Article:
Indiana Tax Court had posted no opinions at IL deadline.


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  1. I think the cops are doing a great job locking up criminals. The Murder rates in the inner cities are skyrocketing and you think that too any people are being incarcerated. Maybe we need to lock up more of them. We have the ACLU, BLM, NAACP, Civil right Division of the DOJ, the innocent Project etc. We have court system with an appeal process that can go on for years, with attorneys supplied by the government. I'm confused as to how that translates into the idea that the defendants are not being represented properly. Maybe the attorneys need to do more Pro-Bono work

  2. We do not have 10% of our population (which would mean about 32 million) incarcerated. It's closer to 2%.

  3. If a class action suit or other manner of retribution is possible, count me in. I have email and voicemail from the man. He colluded with opposing counsel, I am certain. My case was damaged so severely it nearly lost me everything and I am still paying dearly.

  4. There's probably a lot of blame that can be cast around for Indiana Tech's abysmal bar passage rate this last February. The folks who decided that Indiana, a state with roughly 16,000 to 18,000 attorneys, needs a fifth law school need to question the motives that drove their support of this project. Others, who have been "strong supporters" of the law school, should likewise ask themselves why they believe this institution should be supported. Is it because it fills some real need in the state? Or is it, instead, nothing more than a resume builder for those who teach there part-time? And others who make excuses for the students' poor performance, especially those who offer nothing more than conspiracy theories to back up their claims--who are they helping? What evidence do they have to support their posturing? Ultimately, though, like most everything in life, whether one succeeds or fails is entirely within one's own hands. At least one student from Indiana Tech proved this when he/she took and passed the February bar. A second Indiana Tech student proved this when they took the bar in another state and passed. As for the remaining 9 who took the bar and didn't pass (apparently, one of the students successfully appealed his/her original score), it's now up to them (and nobody else) to ensure that they pass on their second attempt. These folks should feel no shame; many currently successful practicing attorneys failed the bar exam on their first try. These same attorneys picked themselves up, dusted themselves off, and got back to the rigorous study needed to ensure they would pass on their second go 'round. This is what the Indiana Tech students who didn't pass the first time need to do. Of course, none of this answers such questions as whether Indiana Tech should be accredited by the ABA, whether the school should keep its doors open, or, most importantly, whether it should have even opened its doors in the first place. Those who promoted the idea of a fifth law school in Indiana need to do a lot of soul-searching regarding their decisions. These same people should never be allowed, again, to have a say about the future of legal education in this state or anywhere else. Indiana already has four law schools. That's probably one more than it really needs. But it's more than enough.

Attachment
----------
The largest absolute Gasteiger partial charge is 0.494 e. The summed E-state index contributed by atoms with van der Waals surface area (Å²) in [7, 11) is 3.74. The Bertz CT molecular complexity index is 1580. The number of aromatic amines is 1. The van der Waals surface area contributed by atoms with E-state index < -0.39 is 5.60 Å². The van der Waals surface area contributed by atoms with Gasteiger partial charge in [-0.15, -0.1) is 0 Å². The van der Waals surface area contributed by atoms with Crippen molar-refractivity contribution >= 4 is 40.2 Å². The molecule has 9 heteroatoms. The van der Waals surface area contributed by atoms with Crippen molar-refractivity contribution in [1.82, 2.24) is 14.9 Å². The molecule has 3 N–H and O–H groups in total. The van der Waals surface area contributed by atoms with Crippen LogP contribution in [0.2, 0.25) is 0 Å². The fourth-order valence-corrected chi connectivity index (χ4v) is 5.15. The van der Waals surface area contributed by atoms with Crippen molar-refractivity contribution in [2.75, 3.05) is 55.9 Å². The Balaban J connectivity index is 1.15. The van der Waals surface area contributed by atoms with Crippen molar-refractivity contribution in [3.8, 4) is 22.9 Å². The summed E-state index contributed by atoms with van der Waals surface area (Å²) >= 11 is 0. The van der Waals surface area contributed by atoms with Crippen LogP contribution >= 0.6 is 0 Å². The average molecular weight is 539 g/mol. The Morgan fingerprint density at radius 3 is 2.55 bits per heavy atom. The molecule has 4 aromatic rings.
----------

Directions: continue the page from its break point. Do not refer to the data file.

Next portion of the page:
5. This man Steve Hubbard goes on any online post or forum he can find and tries to push his company. He said court reporters would be obsolete a few years ago, yet here we are. How does he have time to search out every single post about court reporters and even spy in private court reporting forums if his company is so successful???? Dude, get a life. And back to what this post was about, I agree that some national firms cause a huge problem.